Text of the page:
While writing this book, did you discover anything new about yourself or your own recovery journey?

I discovered that I could cultivate an enduring, meaningful spiritual connection with my loved ones. I was able to let go of grief by learning that the relationship with those we love continues. I formed a different relationship with the ones I missed based on love and spirit, instead of sadness and pain. I found a place in my soul where death does not sever the relationship, but where the continuing bonds of love flourish and my beloved moves forward “with” me in memory and daily life. This is the place where the past and present co-exist as a part of me.  

While your book focuses on reengaging with life after the loss of a loved one, you also emphasize the importance of remembrance. Do you have a favorite way to honor a loved one who has passed?

I have a photo of my parents on my desk, which I see as I work, to serve as a physical reminder of their presence. I appreciate their continuing influence on my life through words remembered, experiences shared, and memories that cannot be forgotten. I picture in my mind’s eye a favorite look, a characteristic smile, or a moment of joy. On a spiritual level, I simply recall the essence of my loved ones as I go about my daily life. I feel their steadfast love and enduring spirit in all that I do. By remembering a beloved person in daily life, love continues to exist. As you remember, you’ll never forget. And isn’t that what we all want?

If you had to choose one, what would be your favorite quote/lesson/passage from The Sudden Loss Survival Guide?

My favorite personal lesson in The Sudden Loss Survival Guide is that love lives on, always. Once you have love, you cannot lose it. It’s yours always. It doesn’t diminish over time, but continues to grow stronger, especially from the spiritual realm. The deceased’s physical presence may be gone, but the relationship continues in a new way based in spirit, love, and memories. 

The most important concept I want my readers to know is that change is inherent in life, whether birth, death, illness, aging, or other unwelcome losses. But these changes do not have to cause permanent, ongoing suffering. The death of a loved one is inevitable, but being paralyzed by fear, anxiety, and grief is not. Joy, love, and even peace is possible again when you desire healing. While you cannot control loss, you can proactively guide your own healing. Time along with effort, the intention to heal, and conscious mourning will gradually bring comfort.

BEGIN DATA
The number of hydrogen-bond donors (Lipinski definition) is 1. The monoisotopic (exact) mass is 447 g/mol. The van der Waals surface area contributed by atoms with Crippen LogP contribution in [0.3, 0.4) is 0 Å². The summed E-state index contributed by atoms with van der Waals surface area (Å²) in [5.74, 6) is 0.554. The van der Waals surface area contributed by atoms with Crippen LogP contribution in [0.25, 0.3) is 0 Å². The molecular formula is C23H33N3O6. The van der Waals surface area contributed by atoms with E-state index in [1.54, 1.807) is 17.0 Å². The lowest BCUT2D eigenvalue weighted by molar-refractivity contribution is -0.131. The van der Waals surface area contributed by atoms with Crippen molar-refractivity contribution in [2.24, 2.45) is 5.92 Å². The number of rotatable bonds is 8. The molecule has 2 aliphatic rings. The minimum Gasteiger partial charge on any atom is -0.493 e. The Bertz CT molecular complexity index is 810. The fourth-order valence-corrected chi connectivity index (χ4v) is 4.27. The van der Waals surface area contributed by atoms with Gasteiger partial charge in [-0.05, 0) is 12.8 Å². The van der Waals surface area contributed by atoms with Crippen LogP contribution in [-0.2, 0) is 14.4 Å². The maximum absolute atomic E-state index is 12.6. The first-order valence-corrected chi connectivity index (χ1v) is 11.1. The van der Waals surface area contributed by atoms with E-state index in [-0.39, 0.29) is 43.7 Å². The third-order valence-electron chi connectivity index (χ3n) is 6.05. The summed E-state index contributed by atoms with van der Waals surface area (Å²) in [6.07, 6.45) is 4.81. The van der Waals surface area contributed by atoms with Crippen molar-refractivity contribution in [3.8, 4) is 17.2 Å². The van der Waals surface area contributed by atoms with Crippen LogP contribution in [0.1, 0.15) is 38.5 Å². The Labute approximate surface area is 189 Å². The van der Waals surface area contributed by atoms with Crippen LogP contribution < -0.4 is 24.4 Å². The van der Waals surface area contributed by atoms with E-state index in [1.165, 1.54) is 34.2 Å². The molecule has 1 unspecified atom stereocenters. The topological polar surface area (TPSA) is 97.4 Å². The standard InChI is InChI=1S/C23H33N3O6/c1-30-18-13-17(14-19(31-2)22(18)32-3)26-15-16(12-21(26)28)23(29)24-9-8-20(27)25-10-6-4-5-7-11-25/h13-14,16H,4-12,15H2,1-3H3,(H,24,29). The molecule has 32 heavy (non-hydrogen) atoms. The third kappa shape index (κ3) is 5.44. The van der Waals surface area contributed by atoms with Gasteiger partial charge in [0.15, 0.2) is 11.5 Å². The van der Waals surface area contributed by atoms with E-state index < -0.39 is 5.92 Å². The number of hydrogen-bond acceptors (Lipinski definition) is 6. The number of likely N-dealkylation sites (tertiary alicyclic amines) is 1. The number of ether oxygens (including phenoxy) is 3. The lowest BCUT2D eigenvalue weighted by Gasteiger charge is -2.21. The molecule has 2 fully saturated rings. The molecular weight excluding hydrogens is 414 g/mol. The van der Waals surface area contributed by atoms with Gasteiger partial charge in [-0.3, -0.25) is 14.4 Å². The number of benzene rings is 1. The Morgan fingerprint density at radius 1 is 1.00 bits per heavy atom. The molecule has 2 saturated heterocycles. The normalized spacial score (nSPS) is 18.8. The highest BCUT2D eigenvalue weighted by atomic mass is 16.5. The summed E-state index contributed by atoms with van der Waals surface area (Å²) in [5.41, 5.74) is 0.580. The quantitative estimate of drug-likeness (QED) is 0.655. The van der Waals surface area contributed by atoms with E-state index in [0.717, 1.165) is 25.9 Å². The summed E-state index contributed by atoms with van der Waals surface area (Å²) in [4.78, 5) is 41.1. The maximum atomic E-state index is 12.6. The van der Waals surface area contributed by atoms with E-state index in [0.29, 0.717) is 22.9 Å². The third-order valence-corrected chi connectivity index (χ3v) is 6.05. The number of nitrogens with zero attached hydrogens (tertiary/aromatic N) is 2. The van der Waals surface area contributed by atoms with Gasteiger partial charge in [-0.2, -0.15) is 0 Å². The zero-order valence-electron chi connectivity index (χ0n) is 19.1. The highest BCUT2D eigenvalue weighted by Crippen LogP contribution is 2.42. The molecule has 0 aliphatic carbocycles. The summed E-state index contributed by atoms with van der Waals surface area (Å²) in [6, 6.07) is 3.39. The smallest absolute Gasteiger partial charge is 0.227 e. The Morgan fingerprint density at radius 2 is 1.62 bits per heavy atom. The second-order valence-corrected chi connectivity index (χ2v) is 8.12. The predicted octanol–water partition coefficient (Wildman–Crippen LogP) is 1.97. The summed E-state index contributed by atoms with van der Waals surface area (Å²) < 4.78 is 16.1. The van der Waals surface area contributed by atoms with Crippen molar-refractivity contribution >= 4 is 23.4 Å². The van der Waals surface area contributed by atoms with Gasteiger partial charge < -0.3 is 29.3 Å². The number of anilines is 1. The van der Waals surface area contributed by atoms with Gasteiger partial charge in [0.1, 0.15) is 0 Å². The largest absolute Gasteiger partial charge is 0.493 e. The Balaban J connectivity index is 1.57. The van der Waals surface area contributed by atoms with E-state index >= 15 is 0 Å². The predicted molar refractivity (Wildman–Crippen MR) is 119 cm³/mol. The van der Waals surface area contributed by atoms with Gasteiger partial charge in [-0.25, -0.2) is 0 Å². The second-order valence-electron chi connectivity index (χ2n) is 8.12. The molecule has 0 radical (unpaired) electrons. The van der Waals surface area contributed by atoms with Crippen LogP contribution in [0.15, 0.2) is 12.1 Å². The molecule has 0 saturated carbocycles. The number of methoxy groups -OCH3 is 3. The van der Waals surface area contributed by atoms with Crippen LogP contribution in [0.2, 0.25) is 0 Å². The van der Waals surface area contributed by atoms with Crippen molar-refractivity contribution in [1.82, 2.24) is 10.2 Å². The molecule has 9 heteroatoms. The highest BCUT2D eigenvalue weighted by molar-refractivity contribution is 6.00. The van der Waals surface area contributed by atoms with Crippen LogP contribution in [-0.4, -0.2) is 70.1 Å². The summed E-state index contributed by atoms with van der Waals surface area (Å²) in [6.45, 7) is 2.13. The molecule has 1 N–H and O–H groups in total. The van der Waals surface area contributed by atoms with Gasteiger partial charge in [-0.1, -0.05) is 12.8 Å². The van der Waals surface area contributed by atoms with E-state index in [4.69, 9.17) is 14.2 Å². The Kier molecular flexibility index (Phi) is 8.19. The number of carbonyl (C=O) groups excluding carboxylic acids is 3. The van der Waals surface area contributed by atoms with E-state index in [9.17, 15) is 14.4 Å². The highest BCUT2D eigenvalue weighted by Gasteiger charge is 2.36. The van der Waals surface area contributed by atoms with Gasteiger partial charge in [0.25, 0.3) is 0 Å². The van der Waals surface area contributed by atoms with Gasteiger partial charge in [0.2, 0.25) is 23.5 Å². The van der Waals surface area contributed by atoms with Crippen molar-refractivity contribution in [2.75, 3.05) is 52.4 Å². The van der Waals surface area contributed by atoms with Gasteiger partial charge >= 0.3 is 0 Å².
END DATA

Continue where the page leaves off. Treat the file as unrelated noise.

How do you want your readers to feel after they turn the last page of your book?

Comforted and loved, knowing that healing from loss is possible. 

On a personal note, how are you nourishing your own soul and taking care of yourself during this chaotic time?

I am turning inward for rest and renewal. I limit social media, do not listen to the news, cultivate daily gratitude, and send silent, gentle blessings of love and light to others. I find myself spending more time in nature. I walk, sit outside, and simply appreciate the blue skies in Wisconsin. 

Rapid Fire Questions:

Favorite place in the world? My home

Go to coffee (or tea) order? Diet Pepsi (not a coffee drinker)

Summer or winter? Summer and more summer 

Pancakes or waffles? Pancakes with chocolate chips

Last book you read? Say It Now: 33 Ways to Say I LOVE YOU to the Most Important People in Your Life (It was so packed with helpful ideas that I read it for a second  time!)


the sudden loss Survival guide

Seven Essential Practices for Healing Grief (Grief and Bereavement Book)

The audience for The Sudden Loss Survival Guide includes readers who have suffered the unexpected loss of a beloved person. These losses occur from natural causes, undiagnosed medical conditions, accidents, road crashes, suicides, natural disasters, and acts of violence.

The readers are college-educated adults who are interested in self-help, continual learning, and balanced lifestyles. They read at least four books per year and keep them on their bedside or living room tables for easy access.